Drinking water, environnement, Management, Mozambique, Quality, Water Supply Service, Water supply systems
Mozambique: An innovative drinking water service that combines desalination and solar energy
An innovative drinking water service for 7,200 rural people
The Belgian Cooperation Agency ENABEL (formerly named Coopération Technique Belge, CTB) has accorded the construction of a solar-powered drinking water supply for 6 villages (7,200 inhabitants) in the Gaza Province in Mozambique to the joint-venture of VERGNET HYDRO (subsidiary of ODIAL SOLUTIONS group, Orléans, France) and AFRIDEV MATI MOZAMBIQUE LDA (Maputo, Mozambique). The 6 sites should be operational by July 2018. “And, we are very happy to rely on the skills of the young and innovative SME MASCARA RENEWABLE WATER (Chartres, France) in order to achieve a fundamental dimension of this project: water desalination”, says enthusiastically Thierry BARBOTTE, Managing Director of VERGNET HYDRO.
While these villages are located at more than 200 km of the coastline, the ground water is brackish and doesn’t meet the World Health Organization (WHO) drinking water standards. Salt water consumption causes dehydration and kidney diseases. The brine damages the pump equipment and the pipes, corrodes them, leads to the spread of metal particles, which can cause cancer, cardiovascular diseases, etc.
A solar-powered desalination process that doesn’t need any battery
The MASCARA solar-powered desalination process is all the more innovative, cost-efficient and ecological as it doesn’t need any battery for the power storage. The energy produced by the 6 solar fields directly powers its 6 desalination units based on the reverse osmosis technology: the OSMOSUN®. “It is our first project in Africa and our first project dealing with brackish water, and not sea water. This project is marking a turning point in the history of our young company”, claims Marc VERGNET, MASCARA Chairman.
The 6 solar fields (from 80m2 to 160m2) are going to power 6 OSMOSUN® and 6 electric water pumps appropriate for these salt waters. They are going to pipe the drinking water to the 6 water towers, which will provide the gravity-fed small piped water systems. The residual water will be rejected in infiltration basins. “For 100 liters of pumped brackish water, 80 liters of drinking water will be supplied to the villagers”, specifies Romain DUBREUIL, Business Development Manager of VERGNET HYDRO.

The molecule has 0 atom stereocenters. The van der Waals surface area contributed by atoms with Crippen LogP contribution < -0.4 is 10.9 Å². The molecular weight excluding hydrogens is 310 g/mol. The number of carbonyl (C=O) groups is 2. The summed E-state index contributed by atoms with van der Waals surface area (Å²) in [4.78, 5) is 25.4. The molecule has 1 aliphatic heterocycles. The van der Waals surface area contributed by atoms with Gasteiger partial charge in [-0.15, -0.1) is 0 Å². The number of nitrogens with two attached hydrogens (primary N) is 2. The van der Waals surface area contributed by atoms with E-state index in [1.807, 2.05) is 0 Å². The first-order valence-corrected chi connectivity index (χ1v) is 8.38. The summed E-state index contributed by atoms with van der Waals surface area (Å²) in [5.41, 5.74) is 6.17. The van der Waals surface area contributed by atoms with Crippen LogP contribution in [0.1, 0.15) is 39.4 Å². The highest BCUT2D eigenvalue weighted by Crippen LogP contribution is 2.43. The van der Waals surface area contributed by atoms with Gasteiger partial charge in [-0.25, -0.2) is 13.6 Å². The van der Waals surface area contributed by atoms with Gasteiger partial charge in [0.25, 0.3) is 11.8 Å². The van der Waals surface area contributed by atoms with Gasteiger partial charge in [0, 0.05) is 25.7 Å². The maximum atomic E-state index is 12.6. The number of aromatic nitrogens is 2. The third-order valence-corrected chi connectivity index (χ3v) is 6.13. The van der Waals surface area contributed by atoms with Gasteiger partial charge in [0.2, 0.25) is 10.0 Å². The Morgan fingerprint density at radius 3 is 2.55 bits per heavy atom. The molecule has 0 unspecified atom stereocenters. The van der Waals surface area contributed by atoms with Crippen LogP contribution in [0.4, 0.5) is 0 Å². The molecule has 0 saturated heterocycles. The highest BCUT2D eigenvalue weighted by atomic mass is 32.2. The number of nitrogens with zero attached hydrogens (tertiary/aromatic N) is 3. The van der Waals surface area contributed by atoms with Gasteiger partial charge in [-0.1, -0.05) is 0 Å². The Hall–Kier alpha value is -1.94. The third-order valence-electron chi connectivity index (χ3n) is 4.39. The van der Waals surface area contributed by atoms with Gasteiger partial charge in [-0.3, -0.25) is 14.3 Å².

The total power of these 320 photovoltaic panels will be about 88 kWc. Each site will contain a container in which there will be one OSMOSUN®, one remote management system (using GSM and internet) and one electrical cabinet for the pump and the desalination unit. “These premises will host the monitoring equipment the unit, knowing that keeping up an OSMOSUN® only requires to change its filter every now and then and to replace its membrane every 10 years”, adds Thomas CANDELORO, Project Manager of VERGNET HYDRO.
A drinking water service managed by a private company
VERGNET HYDRO leads the project and provides the equipment, MASCARA will set up the desalination units and AFRIDEV MATI MOZAMBIQUE LDA carries out the local construction works, and is in charge of local management. Indeed, the Mozambican SME is going to manage a communitarian water service (equipment maintenance and water sales) for these 6 piped networks and 15 other small piped water systems in this Province. “Supervising and guaranteeing an ongoing water service in which everyone pays for one’s own consumption is a wonderful challenge for our company. Besides, we are going to double our staff from 15 to 30 employees in 2018”, explains Dario AMADE, Managing Director of AFRIDEV MATI MOZAMBIQUE LDA.
Today, these Mozambican villagers often walk kilometers in order to reach a manual pump. “These small piped water systems will provide them with clean water, near their homes and through taps”, concludes Laurent DELUCCHI, Senior Engineer and leader of this project for ENABEL. “It is also worth noting that this project is the first experience of a 100% solar-powered water desalination, that is to say without any battery, in Mozambique.”